Andre Leon Talley’s shiny muumuus and dramatic capes paved the way for Billy Porter.

B. Scott suing BET for being forced to take their make-up off and sport a ponytail to report on the runway paved the way for Billy Porter.

Miss Jay’s bobs and heels and ruffles on primetime television for ten years paved the way for Billy Porter.

And those are just the ones I identified with. That’s not even touching on Prince’s assless yellow lace awards show performance or Sylvester telling us we don’t have to take our clothes off to have a good time or Andre J being the first man in a dress on the cover of a high fashion magazine.

This is a lesson in ego muddying your point. You can have the most valid point of view in the word and initiate an overdue conversation that we probably should be having, but if you center yourself, a big chunk of your audience is going to bypass the conversation altogether. Very few people are actually breaking new ground. It is 2021. Somebody came before you. Somebody laid the cobblestones for the path you walk.

Harry Styles is the latest in a long line of glam rockers pushing the boundaries of masculinity. Billy Porter is the latest in a long line of blurred gender lines in fashion. Just because Billy Porter thinks he deserves a Vogue cover doesn’t mean his point is completely off the mark, but he’s not the pioneer he thinks he is.
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Tina Turner cashes in.

The Queen of Rock & Roll has sold it all.



“I’ll give up all that other stuff, but only if I get to keep my name. I worked too hard for it, your honor.” — Angela Bassett as Tina Turner in What’s Love Got To Do With It, during the divorce from Ike

And now that she’s done using it, she’s sold it to BMG. To that I say…

Good for you, Anna Mae. Good. For. You.

Tina Turner has sold her music rights to BMG, the company’s CEO Hartwig Masuch tells Rolling Stone — marking the latest event in the trend of major legacy artists cashing in on their copyrights.

Included in the deal is Turner’s artist’s share for her recordings along with publishing rights, neighboring rights and her name, image and likeness.

(cont. Rolling Stone)

I know the entire script for What’s Love Got To Do With It. It has been one of my favorite movies for as long as I can remember and I can’t count all the people I’ve forced to watch it. When I was in boarding school, I had a little crush on a boy a couple of floors above me, and even though he had a girlfriend, I still made him watch What’s Love with me, because he was special. Fast forward around 8 or 9 months and he had broken up with his girlfriend. On a trip to a flea market he saw something I’d like and brought it back to the dorm with him. It was an old LP of Ike & Tina “Fool In Love,” a song he remembered from the first movie we watched together almost a year earlier. I still have that album too…

Anyway. I have a lot of memories connected to Tina Turner, so when I heard she sold all of her rights to not only her music but her likeness and her name, I was shocked. I knew how much she suffered building up that name, and I knew how hard she worked to rebuild it out from under the shadow of her abusive husband for the second act of her career. Why would she sell her legacy to a company? She has three living sons that she could leave it to. Isn’t that why we build empires and legacies, so our names and works can live on through the generation after us?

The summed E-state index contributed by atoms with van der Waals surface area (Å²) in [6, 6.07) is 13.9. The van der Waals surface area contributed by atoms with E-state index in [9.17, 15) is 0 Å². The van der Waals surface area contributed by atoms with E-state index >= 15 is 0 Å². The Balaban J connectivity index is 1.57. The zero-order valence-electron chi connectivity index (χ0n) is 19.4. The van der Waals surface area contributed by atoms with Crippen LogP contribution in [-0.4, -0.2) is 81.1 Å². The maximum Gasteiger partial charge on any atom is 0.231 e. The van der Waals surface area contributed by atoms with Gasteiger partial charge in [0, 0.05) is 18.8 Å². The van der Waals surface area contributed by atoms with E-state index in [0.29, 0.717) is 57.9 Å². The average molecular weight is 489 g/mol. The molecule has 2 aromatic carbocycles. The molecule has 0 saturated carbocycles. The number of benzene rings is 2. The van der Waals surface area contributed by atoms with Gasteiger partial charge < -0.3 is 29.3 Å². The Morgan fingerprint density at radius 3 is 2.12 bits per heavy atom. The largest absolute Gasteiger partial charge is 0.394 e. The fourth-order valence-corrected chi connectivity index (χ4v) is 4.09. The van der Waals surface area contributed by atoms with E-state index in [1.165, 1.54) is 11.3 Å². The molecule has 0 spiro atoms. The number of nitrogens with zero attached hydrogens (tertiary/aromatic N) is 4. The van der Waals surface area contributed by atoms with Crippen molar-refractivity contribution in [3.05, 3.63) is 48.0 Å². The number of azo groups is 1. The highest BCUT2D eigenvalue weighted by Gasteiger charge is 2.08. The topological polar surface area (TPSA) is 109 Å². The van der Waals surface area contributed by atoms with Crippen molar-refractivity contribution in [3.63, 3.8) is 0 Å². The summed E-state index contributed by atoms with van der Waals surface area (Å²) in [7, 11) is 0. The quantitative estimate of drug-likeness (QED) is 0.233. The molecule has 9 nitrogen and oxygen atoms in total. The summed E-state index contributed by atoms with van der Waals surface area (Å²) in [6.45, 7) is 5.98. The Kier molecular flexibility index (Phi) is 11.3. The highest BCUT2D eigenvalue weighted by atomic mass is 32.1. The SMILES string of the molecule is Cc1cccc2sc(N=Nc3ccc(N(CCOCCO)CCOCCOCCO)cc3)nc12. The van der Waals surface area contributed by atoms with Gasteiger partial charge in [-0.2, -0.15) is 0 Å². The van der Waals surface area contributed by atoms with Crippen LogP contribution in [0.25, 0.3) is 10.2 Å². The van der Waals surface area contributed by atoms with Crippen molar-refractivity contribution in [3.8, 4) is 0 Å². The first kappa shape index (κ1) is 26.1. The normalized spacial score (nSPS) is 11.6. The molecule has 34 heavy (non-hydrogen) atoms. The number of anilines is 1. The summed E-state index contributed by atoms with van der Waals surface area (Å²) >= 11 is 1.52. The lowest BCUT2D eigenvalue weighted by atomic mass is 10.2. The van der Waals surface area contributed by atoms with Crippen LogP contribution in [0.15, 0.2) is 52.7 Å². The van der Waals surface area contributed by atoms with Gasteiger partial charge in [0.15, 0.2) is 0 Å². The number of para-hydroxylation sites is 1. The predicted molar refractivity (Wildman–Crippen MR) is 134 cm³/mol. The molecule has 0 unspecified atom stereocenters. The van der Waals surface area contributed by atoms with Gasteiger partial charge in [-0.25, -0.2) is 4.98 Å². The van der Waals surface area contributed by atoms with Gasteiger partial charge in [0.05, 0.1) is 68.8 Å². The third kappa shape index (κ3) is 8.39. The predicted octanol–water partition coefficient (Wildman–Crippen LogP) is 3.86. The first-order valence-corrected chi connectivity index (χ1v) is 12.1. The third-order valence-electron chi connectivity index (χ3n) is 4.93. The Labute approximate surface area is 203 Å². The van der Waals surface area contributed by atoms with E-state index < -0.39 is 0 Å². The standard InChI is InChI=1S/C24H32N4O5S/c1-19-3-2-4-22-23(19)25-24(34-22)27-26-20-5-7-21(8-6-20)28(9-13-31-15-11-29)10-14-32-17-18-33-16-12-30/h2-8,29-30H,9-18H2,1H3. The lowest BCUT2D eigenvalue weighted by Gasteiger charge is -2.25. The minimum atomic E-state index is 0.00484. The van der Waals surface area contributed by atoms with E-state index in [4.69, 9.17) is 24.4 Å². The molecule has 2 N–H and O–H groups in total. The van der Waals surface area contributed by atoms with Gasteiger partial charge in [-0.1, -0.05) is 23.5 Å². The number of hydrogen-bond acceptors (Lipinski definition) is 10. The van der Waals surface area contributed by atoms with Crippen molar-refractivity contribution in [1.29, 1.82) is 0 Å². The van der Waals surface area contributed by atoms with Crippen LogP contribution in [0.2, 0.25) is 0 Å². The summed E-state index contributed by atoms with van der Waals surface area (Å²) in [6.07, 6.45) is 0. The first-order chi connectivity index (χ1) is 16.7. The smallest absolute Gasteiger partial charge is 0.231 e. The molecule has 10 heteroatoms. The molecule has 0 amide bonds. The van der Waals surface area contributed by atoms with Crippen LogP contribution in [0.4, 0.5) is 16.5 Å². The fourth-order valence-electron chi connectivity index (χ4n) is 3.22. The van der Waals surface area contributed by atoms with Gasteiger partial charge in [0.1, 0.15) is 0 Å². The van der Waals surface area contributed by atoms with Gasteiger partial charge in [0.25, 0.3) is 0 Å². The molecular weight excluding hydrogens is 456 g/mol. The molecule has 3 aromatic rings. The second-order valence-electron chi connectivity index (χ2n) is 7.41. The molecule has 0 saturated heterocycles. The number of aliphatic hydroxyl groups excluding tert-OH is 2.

However, aside from the fact that I don’t know her family dynamics and it’s none of my business, sometimes money is better. Tina Turner has cashed out — if she wants to leave the money evenly to her sons, she can do that. You can’t split rights evenly. The heirs would have to agree on business deals over and over in perpetuity, and I’ve watched enough Prestige Dramas on HBO to never expect siblings to be on the same page about the direction of a company.

Perhaps more important than the next generation is the fact that Tina Turner is done. She started her victory lap with the Tina! musical and ended it with the Tina documentary on HBO. She’s been semi-retired from performing and recording since 2009, and now she has stepped completely out of the spotlight. Tina has been sharing pieces of herself with the public for sixty-five years and now she’s finished.

There’s something bittersweet about it. Cher will be performing until the wheels fall off. Madonna would rather launch herself into the sun than quietly retreat into private citizenry. We think of the great divas as women who can’t live without the crowds or the adoration or the creative act of putting new music together, but I’m not sure that’s something I ever felt from Tina Turner. Young Anna Mae was this great natural talent who didn’t sing like anybody else, didn’t move like anybody else, and didn’t look like anybody else, and she used her gifts. That’s what you’re supposed to do, but they’re forever intertwined with the man who discovered them and she’s never been able to find peace with it. When she said in the HBO documentary that she hasn’t had a good life, that the good doesn’t outweigh the bad she went through, I teared up. Here is the most iconic woman in Rock & Roll on the cusp of retiring from public life forever telling us she didn’t have a good life, because of all she went through to be Tina Turner.

And now she doesn’t have to be Tina Turner anymore. She’s done all she wants to do with it, so now she sold it to a company she trusts to protect her legacy. People build and sell businesses all the time, sometimes over and over. When Tom sold Myspace, nobody asked “what about your legacy!” He got the money from the sale to do whatever he wants to do with it. Selling the business of Tina Turner has netted Anna Mae millions (probably hundreds of millions) of dollars, but we only feel differently about it because we see a creative’s career as being more personally significant to the person than we do an entrepreneur’s career.

In this case, Tina Turner has been putting distance between herself and the public, herself and her career, for the past decade. And if anybody in music has earned the right to bow out on her own terms, it’s Tina Turner.